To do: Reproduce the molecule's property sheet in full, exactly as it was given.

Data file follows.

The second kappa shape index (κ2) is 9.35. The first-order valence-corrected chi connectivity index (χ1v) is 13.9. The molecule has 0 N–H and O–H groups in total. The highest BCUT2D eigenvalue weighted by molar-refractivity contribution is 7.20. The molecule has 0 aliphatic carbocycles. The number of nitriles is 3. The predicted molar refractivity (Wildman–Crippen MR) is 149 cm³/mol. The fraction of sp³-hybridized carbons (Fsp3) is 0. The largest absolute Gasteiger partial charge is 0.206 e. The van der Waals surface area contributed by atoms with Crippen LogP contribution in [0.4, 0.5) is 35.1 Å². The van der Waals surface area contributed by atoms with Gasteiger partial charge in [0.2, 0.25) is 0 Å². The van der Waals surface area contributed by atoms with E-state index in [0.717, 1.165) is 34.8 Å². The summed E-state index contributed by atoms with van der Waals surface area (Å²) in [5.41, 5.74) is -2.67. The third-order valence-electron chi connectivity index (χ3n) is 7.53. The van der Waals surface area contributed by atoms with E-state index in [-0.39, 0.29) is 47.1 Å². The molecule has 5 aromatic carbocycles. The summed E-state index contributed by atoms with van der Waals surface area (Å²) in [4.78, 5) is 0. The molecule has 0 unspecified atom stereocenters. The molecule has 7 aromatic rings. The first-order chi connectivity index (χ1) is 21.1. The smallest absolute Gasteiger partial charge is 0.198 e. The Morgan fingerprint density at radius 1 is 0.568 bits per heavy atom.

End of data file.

The second kappa shape index (κ2) is 9.35. The first-order valence-corrected chi connectivity index (χ1v) is 13.9. The molecule has 0 N–H and O–H groups in total. The highest BCUT2D eigenvalue weighted by molar-refractivity contribution is 7.20. The molecule has 0 aliphatic carbocycles. The number of nitriles is 3. The predicted molar refractivity (Wildman–Crippen MR) is 149 cm³/mol. The fraction of sp³-hybridized carbons (Fsp3) is 0. The largest absolute Gasteiger partial charge is 0.206 e. The van der Waals surface area contributed by atoms with Crippen LogP contribution in [0.4, 0.5) is 35.1 Å². The van der Waals surface area contributed by atoms with Gasteiger partial charge in [0.2, 0.25) is 0 Å². The van der Waals surface area contributed by atoms with E-state index in [0.717, 1.165) is 34.8 Å². The summed E-state index contributed by atoms with van der Waals surface area (Å²) in [5.41, 5.74) is -2.67. The third-order valence-electron chi connectivity index (χ3n) is 7.53. The van der Waals surface area contributed by atoms with E-state index in [-0.39, 0.29) is 47.1 Å². The molecule has 5 aromatic carbocycles. The summed E-state index contributed by atoms with van der Waals surface area (Å²) in [4.78, 5) is 0. The molecule has 0 unspecified atom stereocenters. The molecule has 7 aromatic rings. The first-order chi connectivity index (χ1) is 21.1. The smallest absolute Gasteiger partial charge is 0.198 e. The Morgan fingerprint density at radius 1 is 0.568 bits per heavy atom.